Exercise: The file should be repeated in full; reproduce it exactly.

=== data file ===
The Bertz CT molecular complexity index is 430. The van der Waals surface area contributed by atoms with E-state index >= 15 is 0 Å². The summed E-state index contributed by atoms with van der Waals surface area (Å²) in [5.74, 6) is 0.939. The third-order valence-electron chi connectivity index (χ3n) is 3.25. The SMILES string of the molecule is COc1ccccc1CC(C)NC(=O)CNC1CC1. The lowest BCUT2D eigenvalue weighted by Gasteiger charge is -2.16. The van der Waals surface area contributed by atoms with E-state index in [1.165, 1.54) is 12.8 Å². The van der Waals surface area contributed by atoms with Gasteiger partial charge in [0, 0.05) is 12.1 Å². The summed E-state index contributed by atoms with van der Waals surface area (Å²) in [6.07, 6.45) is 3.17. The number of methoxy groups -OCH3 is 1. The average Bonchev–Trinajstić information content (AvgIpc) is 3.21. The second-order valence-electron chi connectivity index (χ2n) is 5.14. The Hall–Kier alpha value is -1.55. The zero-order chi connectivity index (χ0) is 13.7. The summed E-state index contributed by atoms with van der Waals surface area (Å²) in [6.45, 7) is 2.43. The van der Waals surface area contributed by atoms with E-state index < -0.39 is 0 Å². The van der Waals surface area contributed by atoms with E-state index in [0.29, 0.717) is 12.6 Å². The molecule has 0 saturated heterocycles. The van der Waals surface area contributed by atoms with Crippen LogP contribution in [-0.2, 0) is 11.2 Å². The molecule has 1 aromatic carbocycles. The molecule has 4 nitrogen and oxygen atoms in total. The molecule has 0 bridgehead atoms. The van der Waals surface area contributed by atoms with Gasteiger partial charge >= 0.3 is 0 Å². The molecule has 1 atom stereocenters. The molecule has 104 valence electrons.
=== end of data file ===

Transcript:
The Bertz CT molecular complexity index is 430. The van der Waals surface area contributed by atoms with E-state index >= 15 is 0 Å². The summed E-state index contributed by atoms with van der Waals surface area (Å²) in [5.74, 6) is 0.939. The third-order valence-electron chi connectivity index (χ3n) is 3.25. The SMILES string of the molecule is COc1ccccc1CC(C)NC(=O)CNC1CC1. The lowest BCUT2D eigenvalue weighted by Gasteiger charge is -2.16. The van der Waals surface area contributed by atoms with E-state index in [1.165, 1.54) is 12.8 Å². The van der Waals surface area contributed by atoms with Gasteiger partial charge in [0, 0.05) is 12.1 Å². The summed E-state index contributed by atoms with van der Waals surface area (Å²) in [6.07, 6.45) is 3.17. The number of methoxy groups -OCH3 is 1. The average Bonchev–Trinajstić information content (AvgIpc) is 3.21. The second-order valence-electron chi connectivity index (χ2n) is 5.14. The Hall–Kier alpha value is -1.55. The zero-order chi connectivity index (χ0) is 13.7. The summed E-state index contributed by atoms with van der Waals surface area (Å²) in [6.45, 7) is 2.43. The van der Waals surface area contributed by atoms with E-state index < -0.39 is 0 Å². The van der Waals surface area contributed by atoms with E-state index in [0.29, 0.717) is 12.6 Å². The molecule has 0 saturated heterocycles. The van der Waals surface area contributed by atoms with Crippen LogP contribution in [-0.2, 0) is 11.2 Å². The molecule has 1 aromatic carbocycles. The molecule has 4 nitrogen and oxygen atoms in total. The molecule has 0 bridgehead atoms. The van der Waals surface area contributed by atoms with Gasteiger partial charge >= 0.3 is 0 Å². The molecule has 1 atom stereocenters. The molecule has 104 valence electrons.